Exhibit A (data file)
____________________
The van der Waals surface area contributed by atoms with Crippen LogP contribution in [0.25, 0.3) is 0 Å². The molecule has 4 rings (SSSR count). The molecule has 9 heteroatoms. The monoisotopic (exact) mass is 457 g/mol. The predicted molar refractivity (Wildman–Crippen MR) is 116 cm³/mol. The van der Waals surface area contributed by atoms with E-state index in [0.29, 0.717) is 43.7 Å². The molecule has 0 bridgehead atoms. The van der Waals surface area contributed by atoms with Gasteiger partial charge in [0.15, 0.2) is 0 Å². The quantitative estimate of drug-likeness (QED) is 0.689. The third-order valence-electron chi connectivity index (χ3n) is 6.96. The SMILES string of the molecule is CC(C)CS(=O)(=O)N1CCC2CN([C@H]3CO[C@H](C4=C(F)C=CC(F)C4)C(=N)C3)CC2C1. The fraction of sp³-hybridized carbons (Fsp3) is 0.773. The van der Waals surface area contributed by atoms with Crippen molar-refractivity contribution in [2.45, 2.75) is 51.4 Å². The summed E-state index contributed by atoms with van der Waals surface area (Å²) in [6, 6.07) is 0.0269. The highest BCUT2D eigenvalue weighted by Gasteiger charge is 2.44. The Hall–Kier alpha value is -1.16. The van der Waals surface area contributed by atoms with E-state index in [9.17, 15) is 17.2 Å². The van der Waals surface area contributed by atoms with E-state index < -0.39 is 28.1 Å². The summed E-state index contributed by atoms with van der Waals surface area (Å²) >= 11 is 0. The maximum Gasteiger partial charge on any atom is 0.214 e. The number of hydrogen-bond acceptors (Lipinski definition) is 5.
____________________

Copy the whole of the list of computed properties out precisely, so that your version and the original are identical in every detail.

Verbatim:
The van der Waals surface area contributed by atoms with Crippen LogP contribution in [0.25, 0.3) is 0 Å². The molecule has 4 rings (SSSR count). The molecule has 9 heteroatoms. The monoisotopic (exact) mass is 457 g/mol. The predicted molar refractivity (Wildman–Crippen MR) is 116 cm³/mol. The van der Waals surface area contributed by atoms with E-state index in [0.29, 0.717) is 43.7 Å². The molecule has 0 bridgehead atoms. The van der Waals surface area contributed by atoms with Gasteiger partial charge in [0.15, 0.2) is 0 Å². The quantitative estimate of drug-likeness (QED) is 0.689. The third-order valence-electron chi connectivity index (χ3n) is 6.96. The SMILES string of the molecule is CC(C)CS(=O)(=O)N1CCC2CN([C@H]3CO[C@H](C4=C(F)C=CC(F)C4)C(=N)C3)CC2C1. The fraction of sp³-hybridized carbons (Fsp3) is 0.773. The van der Waals surface area contributed by atoms with Crippen molar-refractivity contribution in [2.45, 2.75) is 51.4 Å². The summed E-state index contributed by atoms with van der Waals surface area (Å²) in [6, 6.07) is 0.0269. The highest BCUT2D eigenvalue weighted by Gasteiger charge is 2.44. The Hall–Kier alpha value is -1.16. The van der Waals surface area contributed by atoms with E-state index in [9.17, 15) is 17.2 Å². The van der Waals surface area contributed by atoms with E-state index < -0.39 is 28.1 Å². The summed E-state index contributed by atoms with van der Waals surface area (Å²) >= 11 is 0. The maximum Gasteiger partial charge on any atom is 0.214 e. The number of hydrogen-bond acceptors (Lipinski definition) is 5.